Tania Clarence, 42, is suspected of killing her four-year-old daughter and twin sons, aged three, who are all reported to have suffered from a life-limiting genetic condition.
It is understood the three children were severely disabled and were being cared for by their mother, while their father, Gary Clarence, was away. He worked as a director at City bank Investec.
Police were called to the family’s house in the south-west London suburb of New Malden, where they found the bodies on Tuesday night.
A Scotland Yard spokesman said the woman was taken to hospital for treatment for minor injuries before being discharged and arrested.
Officers are not looking for anyone else in connection with the deaths.
The family, originally from South Africa, moved to the house around a year ago and carried out a major refurbishment, which included installing a lift.
The three children were thought to be suffering from a disease called spinal muscular atrophy. An elder child, thought to be around seven or eight years old, who was in good health was also living at the house.
There were reports that the eldest child was on holiday with Mr Clarence in South Africa and the pair were yesterday on a flight back to the UK.
A neighbour who did not want to be named paid tribute to the family, describing them as “really, really lovely people” and said the parents are “a very, very lovely couple” who doted on their children.
She said: “They are very nice people and very, very decent. She is such a lovely person – her life revolves around the children.” The family are understood to have also received help from a nanny and carers.
Michele Bacchus, 38, a mother-of-two who lives nearby, said two “very, very upset” women had asked to use the toilet at her house on Tuesday night, around an hour after four police cars and an ambulance had appeared in the road. She said the women, one in her thirties and the other in her fifties, had said they were relatives of the Clarence family who had come from Cobham, Surrey.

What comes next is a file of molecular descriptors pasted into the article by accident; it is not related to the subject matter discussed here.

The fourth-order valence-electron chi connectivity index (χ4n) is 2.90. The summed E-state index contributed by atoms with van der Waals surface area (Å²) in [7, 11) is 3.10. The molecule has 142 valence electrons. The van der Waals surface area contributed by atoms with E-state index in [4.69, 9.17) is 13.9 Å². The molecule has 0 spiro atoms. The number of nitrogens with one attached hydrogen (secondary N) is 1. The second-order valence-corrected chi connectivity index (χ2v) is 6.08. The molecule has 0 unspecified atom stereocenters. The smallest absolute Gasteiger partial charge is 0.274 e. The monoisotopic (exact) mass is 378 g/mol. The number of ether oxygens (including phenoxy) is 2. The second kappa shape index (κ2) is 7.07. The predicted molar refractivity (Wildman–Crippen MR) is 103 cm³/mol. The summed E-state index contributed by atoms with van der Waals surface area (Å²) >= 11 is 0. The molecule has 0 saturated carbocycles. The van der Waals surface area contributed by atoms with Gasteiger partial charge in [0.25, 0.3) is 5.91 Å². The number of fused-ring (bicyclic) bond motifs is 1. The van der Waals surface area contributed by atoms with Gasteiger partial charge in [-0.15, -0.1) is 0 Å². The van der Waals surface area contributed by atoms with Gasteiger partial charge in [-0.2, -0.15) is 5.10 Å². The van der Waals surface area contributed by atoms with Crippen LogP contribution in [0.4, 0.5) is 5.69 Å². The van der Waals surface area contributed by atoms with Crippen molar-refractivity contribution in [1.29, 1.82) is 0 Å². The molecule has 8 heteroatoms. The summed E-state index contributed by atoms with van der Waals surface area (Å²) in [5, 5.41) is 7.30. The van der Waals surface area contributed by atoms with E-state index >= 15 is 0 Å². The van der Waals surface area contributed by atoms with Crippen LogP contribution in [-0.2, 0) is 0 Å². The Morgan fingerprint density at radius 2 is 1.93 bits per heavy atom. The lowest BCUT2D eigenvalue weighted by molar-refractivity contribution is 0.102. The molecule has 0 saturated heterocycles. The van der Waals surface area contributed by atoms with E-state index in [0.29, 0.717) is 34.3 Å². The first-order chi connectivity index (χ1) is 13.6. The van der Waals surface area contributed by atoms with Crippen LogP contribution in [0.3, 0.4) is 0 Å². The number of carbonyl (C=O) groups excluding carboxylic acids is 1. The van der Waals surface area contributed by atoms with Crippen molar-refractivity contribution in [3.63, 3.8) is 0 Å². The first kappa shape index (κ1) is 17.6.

One had a South African accent and the other was too upset to speak, she said.
“We heard a commotion and we saw lights and four police cars came up and one ambulance and a few other cars,” she said. “We came outside to see what was going on and two other neighbours came out.
“A little while later, my partner was outside having a cigarette and two women came up and asked if they could use the lavatory. One was fairly young and very, very upset – she could not speak. They were very upset. The younger one was in shock, they were both in shock.”
Another neighbour, Joy Devis, said: “They are a delightful couple, they seemed to be very happy. Their children were super, lovely children. They were very happy, there was a very nice atmosphere there.”
Ethel Winstanley, who lives opposite the couple, said she met them last summer and congratulated them on the “transformation” of the house. She said: “We went across to say ‘Congratulations, you have made the street look wonderful’.”
Another neighbour, who did not want to be named, said she met the couple at a barbecue in the neighbourhood. She said: “They were very friendly. We were out last night dancing and when we came home there were police cars and ambulances outside.”
Mr Clarence, who trained as a solicitor before going into banking, is understood to have been informed about the tragedy.
Investec bank, where Mr Clarence works as the director of investment banking for healthcare, said the firm’s thoughts were with him.
A makeshift memorial of teddy bears, flowers, plants and a child’s skipping rope were yesterday laid on the driveway of the house.